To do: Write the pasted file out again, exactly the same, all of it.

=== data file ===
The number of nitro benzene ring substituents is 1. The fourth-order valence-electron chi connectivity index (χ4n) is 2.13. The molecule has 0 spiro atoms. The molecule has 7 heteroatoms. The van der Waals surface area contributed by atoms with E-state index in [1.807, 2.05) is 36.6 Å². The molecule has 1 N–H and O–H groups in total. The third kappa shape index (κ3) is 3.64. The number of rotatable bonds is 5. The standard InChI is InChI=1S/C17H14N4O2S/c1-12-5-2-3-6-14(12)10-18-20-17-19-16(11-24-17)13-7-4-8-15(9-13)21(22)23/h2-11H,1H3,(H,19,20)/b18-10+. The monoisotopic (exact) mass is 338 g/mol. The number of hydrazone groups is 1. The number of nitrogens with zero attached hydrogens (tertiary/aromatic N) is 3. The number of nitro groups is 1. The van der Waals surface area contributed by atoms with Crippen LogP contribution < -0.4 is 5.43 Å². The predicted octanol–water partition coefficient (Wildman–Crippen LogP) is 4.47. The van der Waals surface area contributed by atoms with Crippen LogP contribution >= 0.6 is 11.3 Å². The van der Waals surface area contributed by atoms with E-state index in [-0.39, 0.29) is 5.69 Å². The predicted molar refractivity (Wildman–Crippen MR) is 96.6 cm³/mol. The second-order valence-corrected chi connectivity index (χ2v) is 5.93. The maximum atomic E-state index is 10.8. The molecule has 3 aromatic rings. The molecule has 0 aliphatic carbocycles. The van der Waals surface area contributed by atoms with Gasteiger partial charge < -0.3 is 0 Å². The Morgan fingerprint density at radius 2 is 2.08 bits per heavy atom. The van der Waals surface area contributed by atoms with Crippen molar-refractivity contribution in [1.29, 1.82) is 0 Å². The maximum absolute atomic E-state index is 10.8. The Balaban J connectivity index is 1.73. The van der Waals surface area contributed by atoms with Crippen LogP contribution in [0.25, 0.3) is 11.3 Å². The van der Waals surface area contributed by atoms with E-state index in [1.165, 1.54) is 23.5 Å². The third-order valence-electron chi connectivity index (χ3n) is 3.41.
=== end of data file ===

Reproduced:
The number of nitro benzene ring substituents is 1. The fourth-order valence-electron chi connectivity index (χ4n) is 2.13. The molecule has 0 spiro atoms. The molecule has 7 heteroatoms. The van der Waals surface area contributed by atoms with E-state index in [1.807, 2.05) is 36.6 Å². The molecule has 1 N–H and O–H groups in total. The third kappa shape index (κ3) is 3.64. The number of rotatable bonds is 5. The standard InChI is InChI=1S/C17H14N4O2S/c1-12-5-2-3-6-14(12)10-18-20-17-19-16(11-24-17)13-7-4-8-15(9-13)21(22)23/h2-11H,1H3,(H,19,20)/b18-10+. The monoisotopic (exact) mass is 338 g/mol. The number of hydrazone groups is 1. The number of nitrogens with zero attached hydrogens (tertiary/aromatic N) is 3. The number of nitro groups is 1. The van der Waals surface area contributed by atoms with Crippen LogP contribution < -0.4 is 5.43 Å². The predicted octanol–water partition coefficient (Wildman–Crippen LogP) is 4.47. The van der Waals surface area contributed by atoms with Crippen LogP contribution >= 0.6 is 11.3 Å². The van der Waals surface area contributed by atoms with E-state index in [-0.39, 0.29) is 5.69 Å². The predicted molar refractivity (Wildman–Crippen MR) is 96.6 cm³/mol. The second-order valence-corrected chi connectivity index (χ2v) is 5.93. The maximum atomic E-state index is 10.8. The molecule has 3 aromatic rings. The molecule has 0 aliphatic carbocycles. The van der Waals surface area contributed by atoms with Gasteiger partial charge < -0.3 is 0 Å². The Morgan fingerprint density at radius 2 is 2.08 bits per heavy atom. The van der Waals surface area contributed by atoms with Crippen molar-refractivity contribution in [1.29, 1.82) is 0 Å². The maximum absolute atomic E-state index is 10.8. The Balaban J connectivity index is 1.73. The van der Waals surface area contributed by atoms with Crippen LogP contribution in [0.25, 0.3) is 11.3 Å². The van der Waals surface area contributed by atoms with E-state index in [1.165, 1.54) is 23.5 Å². The third-order valence-electron chi connectivity index (χ3n) is 3.41.